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From Peter Halicky <p...@halicky.sk>
Subject Re: [users@httpd] apache hanging whole system
Date Fri, 21 May 2010 10:41:17 GMT
Hi everyone,

the problem now seems to be solved - it turned out that it was not a
problem of apache, or php or mysql. The problem was that the hypervisor
where I run the VM with apache started swapping to disk... I killed some
unnecessary VMs and now I haven't seen this problem happen again.

Anyways, big thanks to everyone who replied!

Regards,
Peter

On 17.05.2010 20:54, Peter Halicky wrote:
> Hi Tom,
>
> PHP:
> The RES size of the apache processes is around 25Mb, which totals to
> about 2Gb with 80 processes. The VM is configured with 3Gb RAM, so
> memory should be OK.
>
> Mysql:
> This, I think, is the most likely explanation - mysql locks. To avoid
> this, I tried to set max_execution_time in mysql to 10 seconds (i.e. if
> it is locked for 10 seconds, it should terminate the script run and
> hopefully also the mysql session). Maybe I'm too optimistic that it
> would work...
>
> FastCGI: I am also thinking about this, but I don't have too much
> experience with this. I know there's 'spawn-fcgi' for controlling the
> fastcgi processes, but its capabilities seem quite limited to me - fixed
> number of processes pre-spawned, I'm not sure how this will scale...
> There is PHP-FPM coming, but it's not in the stock PHP yet and is also
> not in the distribution I use (I prefer to use packaged versions of
> everything, I like that I don't need to care about watching security
> advisories and just run the security updates every now and then).
>
> Anyways, thanks for the suggestions, I'm still waiting for the 'storm'
> to happen. Seems the storms have moved outdoors today, we got a lot of
> rainfall, but no apache storm on my server ;-)
>
> Thanks again.
> Peter
>
> On 17.05.2010 19:07, Tom Evans wrote:
>   
>> Apache is unlikely to hang your whole machine - its normally the 'MP'
>> part that has the problems. I don't know about Linux issues though.
>>
>> P:
>>
>> PHP uses a lot of memory. Run your server for a while, and look at the
>> RSS/RES size of the httpd processes. A 'stock' apache process should
>> be around 5-10Mb. A process with a nice PHP interpreter can be
>> anything from 10Mb to 200Mb - check to see how much yours are.
>>
>> When your server gets busy, you're telling apache that it can spawn 80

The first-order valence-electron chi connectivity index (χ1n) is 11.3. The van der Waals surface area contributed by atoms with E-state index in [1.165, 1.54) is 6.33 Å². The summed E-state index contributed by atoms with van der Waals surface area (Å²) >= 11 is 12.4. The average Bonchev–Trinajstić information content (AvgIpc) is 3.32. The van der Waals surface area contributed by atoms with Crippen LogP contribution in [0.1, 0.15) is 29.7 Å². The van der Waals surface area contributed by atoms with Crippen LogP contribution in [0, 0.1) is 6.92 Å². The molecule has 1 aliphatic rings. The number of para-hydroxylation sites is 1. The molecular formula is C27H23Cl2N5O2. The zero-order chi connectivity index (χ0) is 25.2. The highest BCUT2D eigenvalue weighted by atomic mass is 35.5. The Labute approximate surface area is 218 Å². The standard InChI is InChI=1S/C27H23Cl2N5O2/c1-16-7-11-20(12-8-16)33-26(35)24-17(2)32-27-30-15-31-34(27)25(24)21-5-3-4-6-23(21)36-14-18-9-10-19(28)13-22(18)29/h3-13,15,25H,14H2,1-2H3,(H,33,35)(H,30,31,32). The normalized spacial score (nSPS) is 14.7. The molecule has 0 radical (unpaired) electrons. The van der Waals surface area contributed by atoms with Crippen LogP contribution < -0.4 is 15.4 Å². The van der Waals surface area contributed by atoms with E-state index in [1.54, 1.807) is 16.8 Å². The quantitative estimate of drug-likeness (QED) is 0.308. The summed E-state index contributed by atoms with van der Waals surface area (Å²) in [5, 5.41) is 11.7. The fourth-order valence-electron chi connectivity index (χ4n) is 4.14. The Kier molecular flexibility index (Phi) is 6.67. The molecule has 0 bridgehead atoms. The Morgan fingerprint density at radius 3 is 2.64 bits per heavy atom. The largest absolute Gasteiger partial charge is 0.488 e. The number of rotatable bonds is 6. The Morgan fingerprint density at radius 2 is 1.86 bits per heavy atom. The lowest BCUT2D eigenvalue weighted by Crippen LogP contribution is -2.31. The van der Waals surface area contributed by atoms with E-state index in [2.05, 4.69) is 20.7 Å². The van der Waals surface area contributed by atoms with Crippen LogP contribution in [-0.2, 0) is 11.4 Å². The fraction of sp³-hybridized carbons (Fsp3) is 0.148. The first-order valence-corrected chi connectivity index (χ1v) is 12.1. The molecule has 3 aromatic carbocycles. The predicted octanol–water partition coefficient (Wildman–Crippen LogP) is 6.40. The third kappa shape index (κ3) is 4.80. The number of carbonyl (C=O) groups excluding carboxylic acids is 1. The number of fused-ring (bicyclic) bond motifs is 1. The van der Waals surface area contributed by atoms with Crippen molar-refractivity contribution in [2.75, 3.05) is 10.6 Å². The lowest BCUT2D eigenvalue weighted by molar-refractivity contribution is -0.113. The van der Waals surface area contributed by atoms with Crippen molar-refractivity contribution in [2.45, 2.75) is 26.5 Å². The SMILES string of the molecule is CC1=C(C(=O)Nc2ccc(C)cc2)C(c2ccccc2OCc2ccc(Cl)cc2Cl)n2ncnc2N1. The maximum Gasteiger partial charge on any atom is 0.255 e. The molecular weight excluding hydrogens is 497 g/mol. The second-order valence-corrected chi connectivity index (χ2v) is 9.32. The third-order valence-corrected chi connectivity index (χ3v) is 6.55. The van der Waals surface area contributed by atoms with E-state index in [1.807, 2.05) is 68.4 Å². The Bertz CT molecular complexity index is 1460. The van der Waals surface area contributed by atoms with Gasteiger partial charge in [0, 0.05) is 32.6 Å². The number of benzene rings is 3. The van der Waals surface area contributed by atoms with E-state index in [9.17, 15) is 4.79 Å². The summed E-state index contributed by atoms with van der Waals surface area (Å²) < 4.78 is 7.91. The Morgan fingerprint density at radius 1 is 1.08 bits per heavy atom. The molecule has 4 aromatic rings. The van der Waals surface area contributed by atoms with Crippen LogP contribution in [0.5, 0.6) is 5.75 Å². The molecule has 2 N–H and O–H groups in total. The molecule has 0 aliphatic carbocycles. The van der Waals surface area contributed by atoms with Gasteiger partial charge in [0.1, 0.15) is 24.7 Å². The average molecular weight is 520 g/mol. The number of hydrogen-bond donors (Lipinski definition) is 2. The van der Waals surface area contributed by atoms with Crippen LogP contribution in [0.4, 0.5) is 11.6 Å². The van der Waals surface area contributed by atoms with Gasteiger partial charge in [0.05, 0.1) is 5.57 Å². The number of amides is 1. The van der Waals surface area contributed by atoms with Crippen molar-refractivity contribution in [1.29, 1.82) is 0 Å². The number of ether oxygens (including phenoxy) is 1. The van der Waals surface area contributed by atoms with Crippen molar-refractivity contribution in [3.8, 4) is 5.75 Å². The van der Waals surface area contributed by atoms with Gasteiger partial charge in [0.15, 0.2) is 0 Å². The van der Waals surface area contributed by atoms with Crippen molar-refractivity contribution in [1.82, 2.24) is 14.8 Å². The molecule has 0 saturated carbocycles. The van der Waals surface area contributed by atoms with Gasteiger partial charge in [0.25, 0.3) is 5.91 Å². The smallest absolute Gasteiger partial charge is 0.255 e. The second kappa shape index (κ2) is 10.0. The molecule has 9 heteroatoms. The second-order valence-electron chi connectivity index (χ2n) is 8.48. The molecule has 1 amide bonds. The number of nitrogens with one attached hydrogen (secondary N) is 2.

>> children. Does 80 * <avg process size> fit in your RAM?
>>
>> M:
>>
>> mysql has locks. It is possible that your web application has locked
>> up the DB server in some way - a long running update, or a DB dump,
>> etc. If each request coming into the webserver requires a query that
>> is blocked, then apache will have to start spawning more children, as
>> the requests aren't being completed appropriately.
>> This will very quickly turn into a 'perfect storm' :
>>
>> queries are blocked in mysql -> children dont finish requests ->
>> apache spawns more children -> more queries submitted to mysql ->
>> slower operating mysql -> more queries are blocked in mysql
>>
>> This can quickly lead to resource exhaustion. You wouldn't be able to
>> connect to apache (no spare children) and there is so little RAM
>> available that login cant spawn a tty. You may be just about able to
>> ping the box.
>>
>>
>> A solution is to not serve PHP in this manner. PHP as FastCGI works
>> well, and clearly indicates where the memory is going (eg to PHP or
>> Apache) and you can put tighter controls on FastCGI (which would lead
>> to slower response times to your webapp, rather than overloading your
>> server) than you would want to on apache.
>>
>> You could even then run apache with a more resource efficient and
>> effective MPM, like worker or (my favourite) event. Apache with the
>> event MPM serve all of $JOBs web apps static files and reverse proxies
>> to all our app servers, and load never goes above 0.1, ram usage of
>> apache never above 150Mb, serving between 2 and 4 million requests a
>> day.
>>
>> Cheers
>>
>> Tom
>>
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>>   
>>     
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